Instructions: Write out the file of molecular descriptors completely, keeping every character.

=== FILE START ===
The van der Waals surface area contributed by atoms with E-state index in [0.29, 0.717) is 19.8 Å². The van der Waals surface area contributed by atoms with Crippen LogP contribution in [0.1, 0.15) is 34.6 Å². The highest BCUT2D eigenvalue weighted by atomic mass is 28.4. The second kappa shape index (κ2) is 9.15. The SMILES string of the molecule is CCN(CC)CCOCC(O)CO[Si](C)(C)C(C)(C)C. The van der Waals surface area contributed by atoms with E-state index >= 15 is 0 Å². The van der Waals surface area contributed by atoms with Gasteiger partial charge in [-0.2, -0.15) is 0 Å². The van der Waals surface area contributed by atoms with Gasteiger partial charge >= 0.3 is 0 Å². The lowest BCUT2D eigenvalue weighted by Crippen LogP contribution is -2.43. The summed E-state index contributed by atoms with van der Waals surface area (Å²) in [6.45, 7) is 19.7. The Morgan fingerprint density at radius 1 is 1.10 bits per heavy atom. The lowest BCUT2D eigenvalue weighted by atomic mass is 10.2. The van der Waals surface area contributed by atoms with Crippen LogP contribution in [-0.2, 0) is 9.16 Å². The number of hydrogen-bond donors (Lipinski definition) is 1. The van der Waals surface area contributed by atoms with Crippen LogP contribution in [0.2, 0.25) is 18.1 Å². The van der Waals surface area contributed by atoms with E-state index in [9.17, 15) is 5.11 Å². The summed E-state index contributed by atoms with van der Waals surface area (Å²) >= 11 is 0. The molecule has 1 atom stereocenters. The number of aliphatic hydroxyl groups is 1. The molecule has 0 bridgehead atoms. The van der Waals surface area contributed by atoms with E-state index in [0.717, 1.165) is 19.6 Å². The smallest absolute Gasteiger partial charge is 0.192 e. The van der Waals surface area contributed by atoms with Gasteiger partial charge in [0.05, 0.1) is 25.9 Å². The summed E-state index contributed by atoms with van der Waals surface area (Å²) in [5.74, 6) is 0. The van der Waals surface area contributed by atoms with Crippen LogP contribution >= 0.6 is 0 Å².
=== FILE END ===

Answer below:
The van der Waals surface area contributed by atoms with E-state index in [0.29, 0.717) is 19.8 Å². The van der Waals surface area contributed by atoms with Crippen LogP contribution in [0.1, 0.15) is 34.6 Å². The highest BCUT2D eigenvalue weighted by atomic mass is 28.4. The second kappa shape index (κ2) is 9.15. The SMILES string of the molecule is CCN(CC)CCOCC(O)CO[Si](C)(C)C(C)(C)C. The van der Waals surface area contributed by atoms with E-state index >= 15 is 0 Å². The van der Waals surface area contributed by atoms with Gasteiger partial charge in [-0.2, -0.15) is 0 Å². The van der Waals surface area contributed by atoms with Gasteiger partial charge >= 0.3 is 0 Å². The lowest BCUT2D eigenvalue weighted by Crippen LogP contribution is -2.43. The summed E-state index contributed by atoms with van der Waals surface area (Å²) in [6.45, 7) is 19.7. The Morgan fingerprint density at radius 1 is 1.10 bits per heavy atom. The lowest BCUT2D eigenvalue weighted by atomic mass is 10.2. The van der Waals surface area contributed by atoms with Crippen LogP contribution in [-0.2, 0) is 9.16 Å². The number of hydrogen-bond donors (Lipinski definition) is 1. The van der Waals surface area contributed by atoms with Crippen LogP contribution in [0.2, 0.25) is 18.1 Å². The van der Waals surface area contributed by atoms with E-state index in [9.17, 15) is 5.11 Å². The summed E-state index contributed by atoms with van der Waals surface area (Å²) >= 11 is 0. The molecule has 1 atom stereocenters. The number of aliphatic hydroxyl groups is 1. The molecule has 0 bridgehead atoms. The van der Waals surface area contributed by atoms with E-state index in [0.717, 1.165) is 19.6 Å². The smallest absolute Gasteiger partial charge is 0.192 e. The van der Waals surface area contributed by atoms with Gasteiger partial charge in [0.05, 0.1) is 25.9 Å². The summed E-state index contributed by atoms with van der Waals surface area (Å²) in [5.74, 6) is 0. The van der Waals surface area contributed by atoms with Crippen LogP contribution >= 0.6 is 0 Å².